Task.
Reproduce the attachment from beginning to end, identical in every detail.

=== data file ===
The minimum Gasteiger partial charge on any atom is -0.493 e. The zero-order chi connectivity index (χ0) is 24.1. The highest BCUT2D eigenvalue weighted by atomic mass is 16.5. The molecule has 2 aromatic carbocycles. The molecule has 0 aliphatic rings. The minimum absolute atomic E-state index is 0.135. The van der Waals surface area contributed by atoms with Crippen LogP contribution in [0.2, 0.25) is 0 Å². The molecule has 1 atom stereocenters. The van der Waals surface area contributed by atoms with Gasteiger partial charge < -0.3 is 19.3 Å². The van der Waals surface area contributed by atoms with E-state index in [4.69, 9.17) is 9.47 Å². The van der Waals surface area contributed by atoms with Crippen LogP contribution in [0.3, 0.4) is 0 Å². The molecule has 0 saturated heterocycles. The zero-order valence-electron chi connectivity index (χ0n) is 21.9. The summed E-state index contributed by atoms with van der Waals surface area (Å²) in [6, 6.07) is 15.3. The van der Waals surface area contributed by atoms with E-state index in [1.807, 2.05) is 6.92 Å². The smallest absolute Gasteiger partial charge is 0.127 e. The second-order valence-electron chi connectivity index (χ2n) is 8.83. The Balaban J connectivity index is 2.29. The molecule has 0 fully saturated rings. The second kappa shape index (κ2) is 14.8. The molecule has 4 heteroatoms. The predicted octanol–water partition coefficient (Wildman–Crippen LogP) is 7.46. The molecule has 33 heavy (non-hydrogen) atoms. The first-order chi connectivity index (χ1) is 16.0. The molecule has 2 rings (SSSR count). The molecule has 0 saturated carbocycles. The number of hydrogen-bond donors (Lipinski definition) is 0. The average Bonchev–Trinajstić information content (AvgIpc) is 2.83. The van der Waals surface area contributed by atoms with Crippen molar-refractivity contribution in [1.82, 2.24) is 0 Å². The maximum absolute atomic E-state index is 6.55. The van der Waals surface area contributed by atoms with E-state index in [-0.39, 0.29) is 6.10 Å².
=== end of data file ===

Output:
The minimum Gasteiger partial charge on any atom is -0.493 e. The zero-order chi connectivity index (χ0) is 24.1. The highest BCUT2D eigenvalue weighted by atomic mass is 16.5. The molecule has 2 aromatic carbocycles. The molecule has 0 aliphatic rings. The minimum absolute atomic E-state index is 0.135. The van der Waals surface area contributed by atoms with Crippen LogP contribution in [0.2, 0.25) is 0 Å². The molecule has 1 atom stereocenters. The van der Waals surface area contributed by atoms with Gasteiger partial charge < -0.3 is 19.3 Å². The van der Waals surface area contributed by atoms with E-state index in [4.69, 9.17) is 9.47 Å². The van der Waals surface area contributed by atoms with Crippen LogP contribution in [0.3, 0.4) is 0 Å². The molecule has 0 saturated heterocycles. The zero-order valence-electron chi connectivity index (χ0n) is 21.9. The summed E-state index contributed by atoms with van der Waals surface area (Å²) in [6, 6.07) is 15.3. The van der Waals surface area contributed by atoms with E-state index in [1.807, 2.05) is 6.92 Å². The smallest absolute Gasteiger partial charge is 0.127 e. The second-order valence-electron chi connectivity index (χ2n) is 8.83. The Balaban J connectivity index is 2.29. The molecule has 0 fully saturated rings. The second kappa shape index (κ2) is 14.8. The molecule has 4 heteroatoms. The predicted octanol–water partition coefficient (Wildman–Crippen LogP) is 7.46. The molecule has 33 heavy (non-hydrogen) atoms. The first-order chi connectivity index (χ1) is 16.0. The molecule has 2 rings (SSSR count). The molecule has 0 saturated carbocycles. The number of hydrogen-bond donors (Lipinski definition) is 0. The average Bonchev–Trinajstić information content (AvgIpc) is 2.83. The van der Waals surface area contributed by atoms with Crippen molar-refractivity contribution in [1.82, 2.24) is 0 Å². The maximum absolute atomic E-state index is 6.55. The van der Waals surface area contributed by atoms with E-state index in [-0.39, 0.29) is 6.10 Å².